Among them, is Harvard University's Black Student Association who, collectively, penned an official response to these recent deaths at the hands of police.
The statement laments the deaths of Yvette Johnson, John Crawford III, Tamir Rice and others, calling for an end to police brutality and "institutional racism." Student co-authors Sarah Cole, Miles Malbrough and Keyanna Wigglesworth emphasize the power in numbers, and urge comradeship among protesters.
It reads, "There is immense strength in unity and solidarity, and there are a number of different tactics we can all use to fight against the social, political, and economic disempowerment of black people."
Read the Harvard Black Student Association's response in its entirety below.
On the night of Monday, November 24th, a grand jury failed to indict police officer Darren Wilson in the fatal shooting of unarmed teenager Michael Brown. Less than two weeks later, another grand jury chose not to indict Daniel Pantaleo, the Staten Island police officer who killed Eric Garner using a chokehold. The executive board of the Harvard College Black Students Association sends its deepest and most heartfelt condolences to the families and friends of Michael Brown and Eric Garner for the immeasurable sense of loss and pain that they must feel.
The grand juries’ decisions to indict neither Darren Wilson nor Daniel Pantaleo are painful reminders that this nation was built upon laws made for the destruction, dehumanization, and distress of black people. We wholeheartedly reject these decisions, understanding that they are only manifestations of the racism that has long corroded this country’s conscience. We join the National Bar Association in demanding that Michael Brown’s murderer be federally indicted and ultimately convicted, and we urge the Department of Justice to attain this justice for Eric Garner, as well.
However, Wilson and Pantaleo’s convictions alone will not satisfy us because Michael Brown and Eric Garner are neither the first nor the last black people to be murdered by police officers. According to some reports, local police officers in the US murder a black person nearly twice every week. Police officers killed Yvette Johnson, John Crawford III, Tamir Rice, and several other black Americans just this year. These are not individual, random incidents—each of these murders is the product of institutional racism, maintained by a system in which the police are allowed to terrorize black people with reckless abandon and no remorse.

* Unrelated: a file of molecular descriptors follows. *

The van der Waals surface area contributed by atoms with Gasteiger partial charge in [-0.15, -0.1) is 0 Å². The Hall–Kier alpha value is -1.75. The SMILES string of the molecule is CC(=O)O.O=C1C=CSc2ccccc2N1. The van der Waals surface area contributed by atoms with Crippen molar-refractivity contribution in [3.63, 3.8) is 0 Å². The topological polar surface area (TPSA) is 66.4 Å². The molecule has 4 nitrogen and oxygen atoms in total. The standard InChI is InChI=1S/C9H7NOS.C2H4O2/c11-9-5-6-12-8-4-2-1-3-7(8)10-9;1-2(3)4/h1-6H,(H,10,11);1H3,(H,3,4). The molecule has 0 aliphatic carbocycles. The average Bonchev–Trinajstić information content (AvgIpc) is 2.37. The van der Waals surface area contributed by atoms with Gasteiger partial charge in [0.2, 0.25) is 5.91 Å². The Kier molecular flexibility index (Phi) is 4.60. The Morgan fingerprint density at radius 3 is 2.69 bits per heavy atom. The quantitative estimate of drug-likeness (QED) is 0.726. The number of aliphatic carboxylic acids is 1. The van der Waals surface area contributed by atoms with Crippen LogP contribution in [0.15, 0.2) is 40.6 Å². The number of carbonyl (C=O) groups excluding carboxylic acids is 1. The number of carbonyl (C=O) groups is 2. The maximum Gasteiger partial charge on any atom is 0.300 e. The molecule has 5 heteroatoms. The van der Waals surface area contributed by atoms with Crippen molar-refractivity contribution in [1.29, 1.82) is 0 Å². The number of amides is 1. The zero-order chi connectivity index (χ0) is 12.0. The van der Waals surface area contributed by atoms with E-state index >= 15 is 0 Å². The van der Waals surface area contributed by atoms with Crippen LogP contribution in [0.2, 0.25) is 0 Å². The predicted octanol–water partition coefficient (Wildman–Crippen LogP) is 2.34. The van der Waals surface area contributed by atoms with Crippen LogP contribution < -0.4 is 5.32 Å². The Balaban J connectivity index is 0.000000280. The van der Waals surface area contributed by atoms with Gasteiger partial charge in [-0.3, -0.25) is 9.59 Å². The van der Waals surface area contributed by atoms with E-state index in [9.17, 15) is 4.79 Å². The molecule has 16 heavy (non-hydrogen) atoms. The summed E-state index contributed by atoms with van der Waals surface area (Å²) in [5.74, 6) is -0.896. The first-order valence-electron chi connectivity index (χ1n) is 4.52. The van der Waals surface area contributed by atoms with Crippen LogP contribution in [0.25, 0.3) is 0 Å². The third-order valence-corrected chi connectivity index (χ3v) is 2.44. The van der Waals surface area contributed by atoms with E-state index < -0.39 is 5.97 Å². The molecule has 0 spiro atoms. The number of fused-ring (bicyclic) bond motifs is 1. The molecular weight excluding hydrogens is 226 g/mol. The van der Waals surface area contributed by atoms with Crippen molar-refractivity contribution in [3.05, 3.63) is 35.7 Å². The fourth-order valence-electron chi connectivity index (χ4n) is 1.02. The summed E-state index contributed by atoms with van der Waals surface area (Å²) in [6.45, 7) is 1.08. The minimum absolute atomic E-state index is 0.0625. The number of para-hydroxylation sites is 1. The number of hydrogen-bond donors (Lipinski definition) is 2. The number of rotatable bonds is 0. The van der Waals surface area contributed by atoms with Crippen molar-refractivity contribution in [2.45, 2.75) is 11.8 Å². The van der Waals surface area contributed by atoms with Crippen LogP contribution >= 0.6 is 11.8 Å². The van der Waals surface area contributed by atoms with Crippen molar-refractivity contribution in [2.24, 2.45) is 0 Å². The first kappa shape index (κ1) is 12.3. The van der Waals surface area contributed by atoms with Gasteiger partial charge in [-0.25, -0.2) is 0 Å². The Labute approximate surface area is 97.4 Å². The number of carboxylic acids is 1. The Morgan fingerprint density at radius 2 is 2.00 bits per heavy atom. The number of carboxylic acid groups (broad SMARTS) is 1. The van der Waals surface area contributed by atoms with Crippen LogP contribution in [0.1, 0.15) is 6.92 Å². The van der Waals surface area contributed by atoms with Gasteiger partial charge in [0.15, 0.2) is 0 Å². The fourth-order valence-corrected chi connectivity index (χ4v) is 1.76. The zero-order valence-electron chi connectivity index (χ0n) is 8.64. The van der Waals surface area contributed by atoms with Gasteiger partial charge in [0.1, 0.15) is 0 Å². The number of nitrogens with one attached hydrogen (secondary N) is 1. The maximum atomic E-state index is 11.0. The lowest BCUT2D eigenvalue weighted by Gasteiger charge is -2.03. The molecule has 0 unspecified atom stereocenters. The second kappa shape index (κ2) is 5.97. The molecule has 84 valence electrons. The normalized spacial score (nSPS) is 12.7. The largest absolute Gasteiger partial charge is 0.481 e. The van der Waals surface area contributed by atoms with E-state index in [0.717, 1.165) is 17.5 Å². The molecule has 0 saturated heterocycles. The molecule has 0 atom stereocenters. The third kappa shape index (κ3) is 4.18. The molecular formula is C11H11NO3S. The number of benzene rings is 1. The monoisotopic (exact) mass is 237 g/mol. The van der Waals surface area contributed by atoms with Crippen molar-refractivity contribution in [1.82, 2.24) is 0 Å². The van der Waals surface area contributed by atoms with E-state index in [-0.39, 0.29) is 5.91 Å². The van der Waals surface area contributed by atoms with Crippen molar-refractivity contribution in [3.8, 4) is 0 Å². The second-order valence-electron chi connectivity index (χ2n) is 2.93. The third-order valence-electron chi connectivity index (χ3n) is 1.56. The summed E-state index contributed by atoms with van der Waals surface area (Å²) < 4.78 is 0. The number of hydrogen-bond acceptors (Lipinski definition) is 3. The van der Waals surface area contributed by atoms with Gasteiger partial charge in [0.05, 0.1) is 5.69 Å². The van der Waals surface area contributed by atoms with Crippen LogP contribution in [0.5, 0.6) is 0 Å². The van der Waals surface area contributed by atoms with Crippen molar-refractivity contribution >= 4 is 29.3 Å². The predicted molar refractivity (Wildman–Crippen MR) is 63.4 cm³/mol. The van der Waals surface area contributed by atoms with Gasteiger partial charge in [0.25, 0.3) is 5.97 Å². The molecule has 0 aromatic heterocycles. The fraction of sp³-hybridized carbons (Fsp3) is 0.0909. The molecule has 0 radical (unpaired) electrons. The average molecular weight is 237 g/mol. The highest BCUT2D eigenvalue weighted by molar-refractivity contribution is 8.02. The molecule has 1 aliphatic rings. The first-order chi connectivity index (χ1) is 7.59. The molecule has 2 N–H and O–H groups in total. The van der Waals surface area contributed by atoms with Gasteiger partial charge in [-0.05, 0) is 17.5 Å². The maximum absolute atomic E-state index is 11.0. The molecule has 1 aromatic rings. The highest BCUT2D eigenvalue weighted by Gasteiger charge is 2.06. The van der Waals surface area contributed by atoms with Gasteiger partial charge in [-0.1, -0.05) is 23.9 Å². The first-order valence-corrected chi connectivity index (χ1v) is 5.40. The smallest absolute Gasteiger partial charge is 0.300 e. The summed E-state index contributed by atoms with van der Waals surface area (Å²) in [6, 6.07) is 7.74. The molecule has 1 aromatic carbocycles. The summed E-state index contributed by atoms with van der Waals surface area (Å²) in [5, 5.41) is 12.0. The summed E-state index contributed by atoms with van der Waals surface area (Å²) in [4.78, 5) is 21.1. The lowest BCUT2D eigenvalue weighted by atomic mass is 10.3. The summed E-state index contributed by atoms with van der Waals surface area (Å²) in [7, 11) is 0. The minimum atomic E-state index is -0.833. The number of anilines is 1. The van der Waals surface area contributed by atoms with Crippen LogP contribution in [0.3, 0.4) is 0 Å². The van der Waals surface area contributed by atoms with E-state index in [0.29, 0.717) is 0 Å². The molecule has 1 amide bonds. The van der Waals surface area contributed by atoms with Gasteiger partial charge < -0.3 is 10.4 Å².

If liberty and justice are truly central to American values, then police brutality is a crisis that we as a country cannot tolerate with any integrity. Black or not, on or off a college campus, this is a time for all of us to stop what we are doing and decide how we will put an end to this egregious infringement of human rights.
Many people will tell us that the only way to effect change in this country is through nonviolent action. However, this suggestion invalidates the feelings of rage and hopelessness that so many of our brothers and sisters display when they choose different approaches. We would be severely limiting ourselves if we only favored the more socially accepted avenues towards justice, while condemning all other forms of activism. It is imperative that we recognize the value each holds and determine how all approaches can strategically work together to produce an effective movement.
There is immense strength in unity and solidarity, and there are a number of different tactics we can all use to fight against the social, political, and economic disempowerment of black people. We can all demand that Congress approves President Obama’s request for $263 million to invest in body cameras for police officers. Many people boycotted Black Friday shopping, but imagine if all of us also vowed to restore economic power in black communities by only patronizing black-owned businesses. Let’s start showing up to the polls in record-breaking numbers to vote for local politicians who enact laws that benefit, protect, and support our people. Black people and allies alike can work together to break down the racist systems and beliefs that poison our nation.
An old proverb says, "They tried to bury us, but they did not realize we were seeds." The soil is rich with the blood of our brothers and sisters. The sun is shining on injustices that have too long been in the dark. Let us grow and show this country what our strange fruit is made of.
Sarah Cole, President of the Harvard College Black Students Association
Miles Malbrough, Vice President of the Harvard College Black Students Association
Keyanna Wigglesworth, Political Action Chair of the Harvard College Black Students Association